2 June 2017

Life of Galileo at Young Vic sparkled despite an exaggerated production


On a few occasions I have found productions at Young Vic a little bit pretentious to the detriment of the play and Life of Galileo was a case in point. Others include Street Car Named Desire and The Trial. Despite the overblown production there was so much good stuff in Life of Galileo that the good significantly outweighed the bad and overall it was a fine production, it is just a shame that it could have been more.

Oddly I felt much the same about another recent Brecht play, The Resistible Rise of Arturo Ui at Donmar Warehouse, but this was much stronger and managed to overcome the overblown bits.

Every time I go to Young Vic there seems to be a different layout and this one was more different than most. Playing to the Galileo theme the stage was a circle with some of the audience sat on cushions in the centre while the cast moved around them on a walkway. Above the stage the ceiling was a dome on to which moving images of the stars were projected. It was very effective.

Also effective was the incidental music by a Chemical Brother. I particularly like the sections where the music and the projects combined to show something of the majesty and wonder that Galileo was discovering with this telescopes and calculations.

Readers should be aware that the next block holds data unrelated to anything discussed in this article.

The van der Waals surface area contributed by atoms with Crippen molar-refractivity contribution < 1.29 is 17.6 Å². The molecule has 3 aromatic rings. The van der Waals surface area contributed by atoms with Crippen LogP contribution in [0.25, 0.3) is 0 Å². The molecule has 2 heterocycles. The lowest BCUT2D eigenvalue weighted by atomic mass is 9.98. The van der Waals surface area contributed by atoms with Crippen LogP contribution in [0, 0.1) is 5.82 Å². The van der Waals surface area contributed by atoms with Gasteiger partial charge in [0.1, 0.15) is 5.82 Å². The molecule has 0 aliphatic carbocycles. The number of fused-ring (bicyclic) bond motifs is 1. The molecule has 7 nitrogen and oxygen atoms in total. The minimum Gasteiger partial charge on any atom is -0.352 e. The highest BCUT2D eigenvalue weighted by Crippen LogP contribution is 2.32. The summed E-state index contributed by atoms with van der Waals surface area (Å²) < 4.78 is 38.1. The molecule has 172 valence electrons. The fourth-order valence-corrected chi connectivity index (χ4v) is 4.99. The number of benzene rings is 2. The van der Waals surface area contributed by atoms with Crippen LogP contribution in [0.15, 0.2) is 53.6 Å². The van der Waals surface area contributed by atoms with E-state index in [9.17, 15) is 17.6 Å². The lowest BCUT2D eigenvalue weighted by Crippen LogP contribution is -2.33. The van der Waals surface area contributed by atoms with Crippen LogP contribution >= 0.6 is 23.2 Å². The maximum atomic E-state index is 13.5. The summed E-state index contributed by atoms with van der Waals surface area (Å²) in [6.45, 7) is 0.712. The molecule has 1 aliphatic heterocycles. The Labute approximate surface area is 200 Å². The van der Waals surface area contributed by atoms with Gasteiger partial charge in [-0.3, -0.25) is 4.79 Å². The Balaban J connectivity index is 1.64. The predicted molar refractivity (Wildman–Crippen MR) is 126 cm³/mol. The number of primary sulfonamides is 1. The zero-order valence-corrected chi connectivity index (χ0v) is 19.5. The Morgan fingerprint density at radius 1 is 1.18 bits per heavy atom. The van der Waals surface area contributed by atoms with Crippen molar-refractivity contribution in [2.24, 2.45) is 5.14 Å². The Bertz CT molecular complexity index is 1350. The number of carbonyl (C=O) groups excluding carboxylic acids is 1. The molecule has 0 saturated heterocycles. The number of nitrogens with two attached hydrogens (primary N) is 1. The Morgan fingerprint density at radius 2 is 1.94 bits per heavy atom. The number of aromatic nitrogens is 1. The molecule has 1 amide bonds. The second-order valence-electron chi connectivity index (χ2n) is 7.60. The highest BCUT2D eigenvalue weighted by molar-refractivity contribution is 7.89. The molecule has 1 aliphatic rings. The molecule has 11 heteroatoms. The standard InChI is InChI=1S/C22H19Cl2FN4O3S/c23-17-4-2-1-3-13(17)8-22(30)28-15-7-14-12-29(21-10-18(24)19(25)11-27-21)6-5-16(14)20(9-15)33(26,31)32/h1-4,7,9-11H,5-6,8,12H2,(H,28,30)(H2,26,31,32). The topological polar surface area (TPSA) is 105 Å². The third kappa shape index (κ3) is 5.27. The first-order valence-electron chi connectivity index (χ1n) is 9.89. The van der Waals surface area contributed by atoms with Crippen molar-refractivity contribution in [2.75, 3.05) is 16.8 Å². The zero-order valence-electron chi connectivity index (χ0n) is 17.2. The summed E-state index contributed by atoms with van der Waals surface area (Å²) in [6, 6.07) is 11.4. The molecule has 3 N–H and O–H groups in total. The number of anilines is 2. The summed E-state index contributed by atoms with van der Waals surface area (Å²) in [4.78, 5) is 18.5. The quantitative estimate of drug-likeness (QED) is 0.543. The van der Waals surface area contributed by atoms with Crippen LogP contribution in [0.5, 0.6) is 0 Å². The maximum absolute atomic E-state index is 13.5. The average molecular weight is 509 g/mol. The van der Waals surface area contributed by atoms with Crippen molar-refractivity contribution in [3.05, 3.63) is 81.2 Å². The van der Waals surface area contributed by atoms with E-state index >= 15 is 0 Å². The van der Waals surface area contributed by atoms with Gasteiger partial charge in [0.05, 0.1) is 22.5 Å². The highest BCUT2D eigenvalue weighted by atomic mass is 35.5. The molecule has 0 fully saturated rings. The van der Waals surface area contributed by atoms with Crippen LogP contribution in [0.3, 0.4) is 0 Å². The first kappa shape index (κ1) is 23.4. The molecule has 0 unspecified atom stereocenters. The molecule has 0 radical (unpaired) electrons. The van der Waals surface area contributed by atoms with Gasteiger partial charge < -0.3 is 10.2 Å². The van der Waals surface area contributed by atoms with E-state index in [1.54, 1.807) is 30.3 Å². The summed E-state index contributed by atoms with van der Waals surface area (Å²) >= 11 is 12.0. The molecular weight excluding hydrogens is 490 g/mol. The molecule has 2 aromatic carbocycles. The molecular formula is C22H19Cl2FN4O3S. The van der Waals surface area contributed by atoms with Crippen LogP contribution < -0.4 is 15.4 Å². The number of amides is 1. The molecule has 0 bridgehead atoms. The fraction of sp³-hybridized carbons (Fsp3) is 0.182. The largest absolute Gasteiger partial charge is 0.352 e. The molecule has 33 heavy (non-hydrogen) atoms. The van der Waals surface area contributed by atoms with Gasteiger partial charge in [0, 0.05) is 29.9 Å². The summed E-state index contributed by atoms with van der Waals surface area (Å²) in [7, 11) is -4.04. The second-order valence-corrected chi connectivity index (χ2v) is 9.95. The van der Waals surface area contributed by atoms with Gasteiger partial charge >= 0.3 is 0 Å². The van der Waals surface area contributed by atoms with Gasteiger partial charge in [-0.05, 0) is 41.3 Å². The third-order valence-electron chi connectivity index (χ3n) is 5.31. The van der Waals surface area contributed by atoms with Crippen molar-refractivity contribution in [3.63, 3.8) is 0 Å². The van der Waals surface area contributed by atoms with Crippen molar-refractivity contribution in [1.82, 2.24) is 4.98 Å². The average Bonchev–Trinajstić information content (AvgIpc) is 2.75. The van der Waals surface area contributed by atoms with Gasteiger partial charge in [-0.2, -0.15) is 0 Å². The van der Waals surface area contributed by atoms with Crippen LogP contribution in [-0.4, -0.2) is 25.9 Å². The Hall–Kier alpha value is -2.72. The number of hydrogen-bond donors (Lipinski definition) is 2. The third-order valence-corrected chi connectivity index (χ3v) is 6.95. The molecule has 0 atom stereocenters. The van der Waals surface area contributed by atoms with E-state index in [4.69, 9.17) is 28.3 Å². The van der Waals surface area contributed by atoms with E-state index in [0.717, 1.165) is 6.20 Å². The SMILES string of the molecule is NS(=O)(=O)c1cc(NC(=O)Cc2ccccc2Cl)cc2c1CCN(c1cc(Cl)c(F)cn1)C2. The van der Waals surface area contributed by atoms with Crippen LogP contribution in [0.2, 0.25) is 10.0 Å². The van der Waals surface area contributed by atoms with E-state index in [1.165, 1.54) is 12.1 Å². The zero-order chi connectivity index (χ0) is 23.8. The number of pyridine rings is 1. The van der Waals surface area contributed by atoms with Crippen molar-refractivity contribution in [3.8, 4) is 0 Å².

Some of the other gimmicky things worked, or at least did not detract, and these included the puppet reciting a short poem before each scene and the interactions between the cast and the audience, particularly those that they had to move between in the centre. What did not work for me were some of the bigger set piece such as the carnival scene and the steps with bright lights behind them used for the arrival of senior religious figures.

This pomposity was a shame because at its heart Life of Galileo was a fine play that showed us one of the origins of science and the impact that it had on people. The story telling was made exceptional by Brendan Cowell as Galileo who sparkled at the centre of everything. He bounced, skipped and clapped a lot and he also played the slower scenes very well and one of my favourites was towards the end when he was locked away to stop his ideas spreading and had a touching conversation about the role of science and scientists. I actually disagreed with Galileo's view on this but I liked the passion in his argument.

This production of Life of Galileo (I had seen it before but too long ago to remember the details) was certainly something special and the few moments of exaggeration could be forgiven.

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